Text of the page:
Falkirk communities link up to fight use of sludge

(l-r) Community councillors Jacquelene McDevitt, Doreen Goldie and Maria Montinaro hand in the 1200-word petition to Falkirk Council
(l-r) Community councillors Jacquelene McDevitt, Doreen Goldie and Maria Montinaro hand in the 1200-word petition to Falkirk Council

A 1200-name petition objecting to the spreading of human waste on fields in the Braes has been collected.

The community councils of Avonbridge and Standburn, Maddiston, Shieldhill and California, Reddingmuirhead and Wallacestone carried out the survey with the support of the Blackness, Bo’ness and Larbert community councils.

The groups launched a joint campaign because of concerns and complaints received from residents, mostly in the Braes area, about the storing and processing of human sludge.

Residents say the process has an “unacceptable level of impact” on communities because of its transportation, storage, processing and spreading on farmland.

When it is used in rural areas the smell can become unbearable for people in homes nearby, especially in the hotter, summer months. Campaigners are worried it may affect people’s health.

A spokeswoman for the group said: “With legislation due to be reviewed in December we, as stakeholders in this, are canvassing for support across the political and statutory bodies to end this practice. We want to follow other European countries who have banned this practice and to adopt their methods of disposal in respect of public health and the environment.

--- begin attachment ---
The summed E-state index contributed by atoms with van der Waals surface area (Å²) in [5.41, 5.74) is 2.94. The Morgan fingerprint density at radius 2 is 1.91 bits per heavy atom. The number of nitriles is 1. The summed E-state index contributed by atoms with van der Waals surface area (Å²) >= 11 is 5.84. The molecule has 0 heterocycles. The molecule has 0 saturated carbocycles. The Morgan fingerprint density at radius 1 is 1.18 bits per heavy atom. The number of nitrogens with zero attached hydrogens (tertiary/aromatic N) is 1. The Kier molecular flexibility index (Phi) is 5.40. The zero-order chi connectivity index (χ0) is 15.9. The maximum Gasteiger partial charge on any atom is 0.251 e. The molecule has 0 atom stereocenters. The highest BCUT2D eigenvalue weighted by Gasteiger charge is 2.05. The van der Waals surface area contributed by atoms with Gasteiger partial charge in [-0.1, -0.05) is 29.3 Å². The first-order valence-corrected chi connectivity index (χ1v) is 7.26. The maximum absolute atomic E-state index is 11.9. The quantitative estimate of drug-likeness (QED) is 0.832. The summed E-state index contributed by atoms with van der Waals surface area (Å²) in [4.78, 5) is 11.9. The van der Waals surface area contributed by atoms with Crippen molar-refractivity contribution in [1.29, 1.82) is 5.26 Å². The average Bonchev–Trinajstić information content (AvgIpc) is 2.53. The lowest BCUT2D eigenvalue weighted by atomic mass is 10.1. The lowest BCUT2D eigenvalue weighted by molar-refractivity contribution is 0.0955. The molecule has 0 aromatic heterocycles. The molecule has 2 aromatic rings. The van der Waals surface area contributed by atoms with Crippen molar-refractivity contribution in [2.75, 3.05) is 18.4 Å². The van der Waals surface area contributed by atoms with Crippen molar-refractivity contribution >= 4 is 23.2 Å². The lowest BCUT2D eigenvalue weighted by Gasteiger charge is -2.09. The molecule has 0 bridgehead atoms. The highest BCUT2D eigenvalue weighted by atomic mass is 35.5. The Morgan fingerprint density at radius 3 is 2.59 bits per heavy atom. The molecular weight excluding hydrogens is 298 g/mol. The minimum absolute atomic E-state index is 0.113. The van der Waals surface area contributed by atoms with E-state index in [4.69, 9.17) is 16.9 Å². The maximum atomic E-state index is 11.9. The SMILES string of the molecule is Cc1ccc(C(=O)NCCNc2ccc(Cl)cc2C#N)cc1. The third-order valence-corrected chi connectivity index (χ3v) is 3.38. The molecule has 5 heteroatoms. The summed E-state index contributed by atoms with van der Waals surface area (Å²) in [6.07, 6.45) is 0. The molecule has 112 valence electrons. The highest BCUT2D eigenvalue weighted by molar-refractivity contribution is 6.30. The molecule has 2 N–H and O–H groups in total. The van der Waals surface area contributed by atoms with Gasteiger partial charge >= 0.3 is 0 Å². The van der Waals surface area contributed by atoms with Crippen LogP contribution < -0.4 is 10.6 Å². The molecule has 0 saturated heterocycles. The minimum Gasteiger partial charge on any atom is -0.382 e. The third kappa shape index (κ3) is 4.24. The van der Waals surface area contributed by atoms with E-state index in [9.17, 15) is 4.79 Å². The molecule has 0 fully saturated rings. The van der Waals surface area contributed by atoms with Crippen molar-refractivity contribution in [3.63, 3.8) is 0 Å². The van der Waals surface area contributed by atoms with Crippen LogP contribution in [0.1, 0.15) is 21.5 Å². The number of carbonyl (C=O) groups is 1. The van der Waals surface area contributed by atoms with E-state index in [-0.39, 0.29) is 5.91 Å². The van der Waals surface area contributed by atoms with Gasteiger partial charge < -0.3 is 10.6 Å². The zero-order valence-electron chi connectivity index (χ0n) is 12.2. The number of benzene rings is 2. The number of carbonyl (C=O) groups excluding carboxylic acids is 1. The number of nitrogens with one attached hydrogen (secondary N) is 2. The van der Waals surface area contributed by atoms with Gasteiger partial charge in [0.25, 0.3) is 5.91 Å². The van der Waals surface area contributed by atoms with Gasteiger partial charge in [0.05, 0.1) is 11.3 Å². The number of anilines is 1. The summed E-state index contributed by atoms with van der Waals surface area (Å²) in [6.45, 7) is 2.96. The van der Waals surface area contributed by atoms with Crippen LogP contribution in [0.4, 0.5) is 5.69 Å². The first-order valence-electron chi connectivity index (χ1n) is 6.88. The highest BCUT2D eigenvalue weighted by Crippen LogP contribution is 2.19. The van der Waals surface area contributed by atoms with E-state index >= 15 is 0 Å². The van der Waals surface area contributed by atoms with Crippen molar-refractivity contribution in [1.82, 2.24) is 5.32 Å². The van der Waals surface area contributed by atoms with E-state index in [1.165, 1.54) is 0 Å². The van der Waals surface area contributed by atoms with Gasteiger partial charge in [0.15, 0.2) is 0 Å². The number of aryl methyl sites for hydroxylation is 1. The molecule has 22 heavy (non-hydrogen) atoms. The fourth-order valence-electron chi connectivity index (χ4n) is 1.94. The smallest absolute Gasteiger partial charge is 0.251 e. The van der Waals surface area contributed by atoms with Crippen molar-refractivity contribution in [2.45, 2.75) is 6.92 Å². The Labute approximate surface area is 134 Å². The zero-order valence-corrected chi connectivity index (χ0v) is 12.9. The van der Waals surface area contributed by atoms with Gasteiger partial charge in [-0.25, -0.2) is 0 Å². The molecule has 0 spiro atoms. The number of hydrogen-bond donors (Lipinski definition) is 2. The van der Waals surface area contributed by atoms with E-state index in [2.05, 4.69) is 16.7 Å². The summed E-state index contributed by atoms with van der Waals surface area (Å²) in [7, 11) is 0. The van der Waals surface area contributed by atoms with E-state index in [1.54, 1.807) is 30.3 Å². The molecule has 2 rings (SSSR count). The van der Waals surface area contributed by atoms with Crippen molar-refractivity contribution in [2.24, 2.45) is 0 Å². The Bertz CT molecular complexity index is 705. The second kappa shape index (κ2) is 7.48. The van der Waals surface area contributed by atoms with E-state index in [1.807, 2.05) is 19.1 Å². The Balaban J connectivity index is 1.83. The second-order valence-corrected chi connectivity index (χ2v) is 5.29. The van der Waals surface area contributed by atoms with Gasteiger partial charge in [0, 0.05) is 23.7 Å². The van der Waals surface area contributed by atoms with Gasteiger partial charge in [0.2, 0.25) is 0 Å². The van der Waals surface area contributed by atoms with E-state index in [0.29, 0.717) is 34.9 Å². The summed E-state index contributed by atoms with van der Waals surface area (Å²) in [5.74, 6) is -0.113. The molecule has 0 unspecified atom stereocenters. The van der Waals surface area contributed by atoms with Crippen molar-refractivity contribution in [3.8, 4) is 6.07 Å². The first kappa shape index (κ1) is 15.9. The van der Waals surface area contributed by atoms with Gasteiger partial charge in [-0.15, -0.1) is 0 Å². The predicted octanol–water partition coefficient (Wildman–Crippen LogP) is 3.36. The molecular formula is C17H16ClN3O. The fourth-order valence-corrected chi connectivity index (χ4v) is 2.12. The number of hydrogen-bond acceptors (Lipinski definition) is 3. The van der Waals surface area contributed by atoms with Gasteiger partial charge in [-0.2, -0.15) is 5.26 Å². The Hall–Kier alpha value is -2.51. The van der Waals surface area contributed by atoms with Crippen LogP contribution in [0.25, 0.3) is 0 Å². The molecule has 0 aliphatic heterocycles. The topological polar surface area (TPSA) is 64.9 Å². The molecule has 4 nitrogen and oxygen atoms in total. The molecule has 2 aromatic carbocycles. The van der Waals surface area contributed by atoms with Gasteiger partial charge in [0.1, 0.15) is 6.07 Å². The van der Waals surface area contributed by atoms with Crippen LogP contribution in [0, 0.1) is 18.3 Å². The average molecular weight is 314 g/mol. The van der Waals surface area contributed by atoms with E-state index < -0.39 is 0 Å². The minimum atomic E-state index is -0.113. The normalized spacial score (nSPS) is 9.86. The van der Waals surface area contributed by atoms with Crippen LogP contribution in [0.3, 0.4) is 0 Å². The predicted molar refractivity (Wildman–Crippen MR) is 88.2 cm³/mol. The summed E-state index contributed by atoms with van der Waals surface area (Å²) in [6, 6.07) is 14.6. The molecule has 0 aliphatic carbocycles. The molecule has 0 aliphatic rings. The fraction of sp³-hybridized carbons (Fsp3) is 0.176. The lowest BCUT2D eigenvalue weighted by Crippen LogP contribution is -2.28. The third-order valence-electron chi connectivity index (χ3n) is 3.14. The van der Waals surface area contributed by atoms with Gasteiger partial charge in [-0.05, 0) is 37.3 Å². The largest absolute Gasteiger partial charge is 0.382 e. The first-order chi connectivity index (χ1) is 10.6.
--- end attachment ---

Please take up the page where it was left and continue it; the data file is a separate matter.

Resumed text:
“The practice used by local authorities in Scotland fails to address the public concern, anger and frustration caused by this process.”

Following a call from Falkirk East MSP Angus MacDonald for a review of the practice and available enforcement powers, Scottish Minister for the Environment and Climate Change, Paul Wheelhouse, commissioned a review into the processes which is still ongoing.

A Scottish Government spokeswoman said: “We are aware of concerns expressed regarding the spreading of sewage sludge on land, both for agricultural purposes and in respect of land restoration. The Scottish Government takes these concerns seriously, and we are considering options for addressing the relevant issues.”